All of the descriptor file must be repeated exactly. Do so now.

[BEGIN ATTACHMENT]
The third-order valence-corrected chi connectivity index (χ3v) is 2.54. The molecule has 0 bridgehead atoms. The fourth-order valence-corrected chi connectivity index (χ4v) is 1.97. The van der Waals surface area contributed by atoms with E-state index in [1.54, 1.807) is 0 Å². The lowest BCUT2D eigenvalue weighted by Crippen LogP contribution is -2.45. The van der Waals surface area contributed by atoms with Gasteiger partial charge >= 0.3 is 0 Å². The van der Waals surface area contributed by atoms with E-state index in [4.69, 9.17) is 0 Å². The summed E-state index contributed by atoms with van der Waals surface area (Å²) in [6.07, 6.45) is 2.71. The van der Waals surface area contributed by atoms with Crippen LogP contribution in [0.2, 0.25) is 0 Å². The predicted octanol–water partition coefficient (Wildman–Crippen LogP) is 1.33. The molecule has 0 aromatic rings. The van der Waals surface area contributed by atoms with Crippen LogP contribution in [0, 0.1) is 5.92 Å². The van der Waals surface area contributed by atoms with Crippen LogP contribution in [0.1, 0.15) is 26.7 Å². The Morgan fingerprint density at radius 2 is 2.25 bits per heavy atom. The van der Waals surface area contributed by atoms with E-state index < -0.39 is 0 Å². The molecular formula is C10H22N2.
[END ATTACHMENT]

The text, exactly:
The third-order valence-corrected chi connectivity index (χ3v) is 2.54. The molecule has 0 bridgehead atoms. The fourth-order valence-corrected chi connectivity index (χ4v) is 1.97. The van der Waals surface area contributed by atoms with E-state index in [1.54, 1.807) is 0 Å². The lowest BCUT2D eigenvalue weighted by Crippen LogP contribution is -2.45. The van der Waals surface area contributed by atoms with Gasteiger partial charge >= 0.3 is 0 Å². The van der Waals surface area contributed by atoms with E-state index in [4.69, 9.17) is 0 Å². The summed E-state index contributed by atoms with van der Waals surface area (Å²) in [6.07, 6.45) is 2.71. The van der Waals surface area contributed by atoms with Crippen LogP contribution in [0.2, 0.25) is 0 Å². The predicted octanol–water partition coefficient (Wildman–Crippen LogP) is 1.33. The molecule has 0 aromatic rings. The van der Waals surface area contributed by atoms with Crippen LogP contribution in [0, 0.1) is 5.92 Å². The van der Waals surface area contributed by atoms with Crippen LogP contribution in [0.1, 0.15) is 26.7 Å². The Morgan fingerprint density at radius 2 is 2.25 bits per heavy atom. The van der Waals surface area contributed by atoms with E-state index < -0.39 is 0 Å². The molecular formula is C10H22N2.